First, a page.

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Re: GSBN:plaster and straw question



Rene
I think that the main issue is :
Why did the stucco (render) crack?
Was it due to soil movement
Was it due to insufficient bale compression
Was it due to delamination of the render off the bales.

Then I totally agree with you regarding overhangs and good detailing.

You know the old adage for moisture not getting into buildings:
They must wear good rubber boots (Damp proof course), good raincoat (good
render and detailing) and wear a good hat (overhang).
I'd like to hear more from Graeme from New Zealand as they have huge
problems with moisture.

Bohdan
----- Original Message -----
From: "Paul Olivier" xpolivier@...
To: GSBN@...
Cc: rene.dalmeijer@...
Sent: Wednesday, July 05, 2006 10:29 PM
Subject: Re: GSBN:plaster and straw question


>From: Rene Dalmeijer rene.dalmeijer@...
To: "Paul Olivier" xpolivier@...
Subject: Re: GSBN:plaster and straw question
Date: Wed, 5 Jul 2006 11:59:09 +0200

Paul,

I would like to react directly. Based on my current knowledge.

Basically straw is susceptible to mold growth if moisture levels are above
20%. A good SB design should ensure that these levels occur only rarely
and
for short spells only thus ensuring a long life-span.

Measures to be taken:
- sufficient overhangs

Does this mean that all walls have to be protected by porches or
overhangs?

- no cracks in the interior or exterior plaster basically the plaster
surface should be airtight.

Can this be achieved with reasonable certainty?

This was a very big problem in the two SB structures I put up in Texas.
Cracks in the external stucco coatings appeared.
This was a cementatious stucco applied in three layers by a professional.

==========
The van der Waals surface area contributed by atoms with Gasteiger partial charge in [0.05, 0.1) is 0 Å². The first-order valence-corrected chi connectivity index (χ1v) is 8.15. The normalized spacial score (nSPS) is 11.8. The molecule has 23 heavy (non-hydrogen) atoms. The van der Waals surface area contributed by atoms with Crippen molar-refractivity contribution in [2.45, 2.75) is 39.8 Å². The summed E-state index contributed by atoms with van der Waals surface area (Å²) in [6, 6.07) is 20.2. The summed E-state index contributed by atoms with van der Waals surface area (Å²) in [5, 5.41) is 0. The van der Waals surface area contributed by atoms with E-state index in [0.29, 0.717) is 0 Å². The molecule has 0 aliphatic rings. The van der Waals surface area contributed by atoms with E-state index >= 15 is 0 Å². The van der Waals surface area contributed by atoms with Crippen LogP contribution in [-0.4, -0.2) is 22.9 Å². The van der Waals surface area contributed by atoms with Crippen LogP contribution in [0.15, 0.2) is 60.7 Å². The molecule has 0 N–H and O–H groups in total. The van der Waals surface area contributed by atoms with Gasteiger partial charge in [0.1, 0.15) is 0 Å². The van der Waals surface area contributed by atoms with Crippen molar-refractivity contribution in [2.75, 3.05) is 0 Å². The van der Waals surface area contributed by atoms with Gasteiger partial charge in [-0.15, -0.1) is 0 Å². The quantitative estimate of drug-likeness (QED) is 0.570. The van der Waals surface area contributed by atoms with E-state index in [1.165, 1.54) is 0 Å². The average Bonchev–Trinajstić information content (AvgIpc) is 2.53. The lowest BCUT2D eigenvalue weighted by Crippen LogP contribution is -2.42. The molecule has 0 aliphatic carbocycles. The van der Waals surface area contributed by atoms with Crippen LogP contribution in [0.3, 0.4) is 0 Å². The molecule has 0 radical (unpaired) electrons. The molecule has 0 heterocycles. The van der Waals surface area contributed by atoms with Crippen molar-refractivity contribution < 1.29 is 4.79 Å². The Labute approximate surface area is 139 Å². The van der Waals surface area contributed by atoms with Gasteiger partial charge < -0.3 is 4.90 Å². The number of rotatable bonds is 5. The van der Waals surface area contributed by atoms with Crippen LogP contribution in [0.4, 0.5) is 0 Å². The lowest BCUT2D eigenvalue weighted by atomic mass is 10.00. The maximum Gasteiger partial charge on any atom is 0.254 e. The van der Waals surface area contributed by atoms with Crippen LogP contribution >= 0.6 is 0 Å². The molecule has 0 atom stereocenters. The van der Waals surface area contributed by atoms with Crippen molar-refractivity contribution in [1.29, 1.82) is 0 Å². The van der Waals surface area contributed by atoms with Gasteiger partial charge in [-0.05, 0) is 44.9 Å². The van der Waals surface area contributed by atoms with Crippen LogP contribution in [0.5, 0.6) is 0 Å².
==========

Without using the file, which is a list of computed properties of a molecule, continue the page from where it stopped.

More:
At the time I availed myself of the best expertise in SB construction,
and I followed the best advice I could get.

- the plaster should be moisture permeable therefore the preference for
earth or lime plasters

Moisture permeability was strongly advised, but earth or lime plasters
were not underlined at the time as being critical.
Can earth or lime plasters hold up, for example, in a hot and humid
south Louisiana climate, where storms and hurricanes often pound the
wall of a house (unprotectd by porches) with horizontally falling rain?
Have we not reached a fundamental contraint of the
strawbale method? Are there places it should not go?

- detailing of all interfaces should take account of the above and also
avoid cold bridges leading to internal condensation

This makes sense.

If the above measures are taken and sufficient maintenance is carried out
a
SB wall will last for ever in as far as I know nearly all climate zones.

This statement needs more clarification in view of the questions
posed above.

Thanks so much. I truly appreciate your direct response to my
previous email.

Paul Olivier
ESR International LLC
(now living in Vietnam)

Tel 1-214-306-8746
Tel 1-337-447-4124
<a  target="_blank" href="http://www.esrint.com/";>http://www.esrint.com/</a>









Thanks.

Paul Olivier
ESR International LLC

Tel 1-214-306-8746
Tel 1-337-447-4124
<a  target="_blank" href="http://www.esrint.com/";>http://www.esrint.com/</a>





From: Rene Dalmeijer rene.dalmeijer@...
To: "Paul Olivier" xpolivier@...
Subject: Re: GSBN:plaster and straw question
Date: Wed, 5 Jul 2006 11:59:09 +0200

Paul,

I would like to react directly. Based on my current knowledge.

Basically straw is susceptible to mold growth if moisture levels are above
20%. A good SB design should ensure that these levels occur only rarely
and
for short spells only thus ensuring a long life-span.

Measures to be taken:
- sufficient overhangs

Does this mean that all walls have to be covered by porches or overhangs?

- no cracks in the interior or exterior plaster basically the plaster
surface should be airtight

This was a very big problem in the two SB structures I put up In Texas.
Cracks in the external stucco appeared.

At the time I tried to avail myself of the best expertise in SB
construction,
and to follow the best advice I could get.

- the plaster should be moisture permeable therefore the preference for
earth or lime plasters
- detailing of all interfaces should take account of the above and also
avoid cold bridges leading to internal condensation

If the above measures are taken and sufficient maintenance is carried out
a
SB wall will last for ever in as far as I know nearly all climate zones.

Rene
On Jul 3, 2006, at 08:10, Paul Olivier wrote:

But how does one solve unequivocally the problem of strawbale moisture
penetration,
especially in a moist and humid climate? Is the moisture penetration that
we are so concerned about simply due to faulty construction techniques?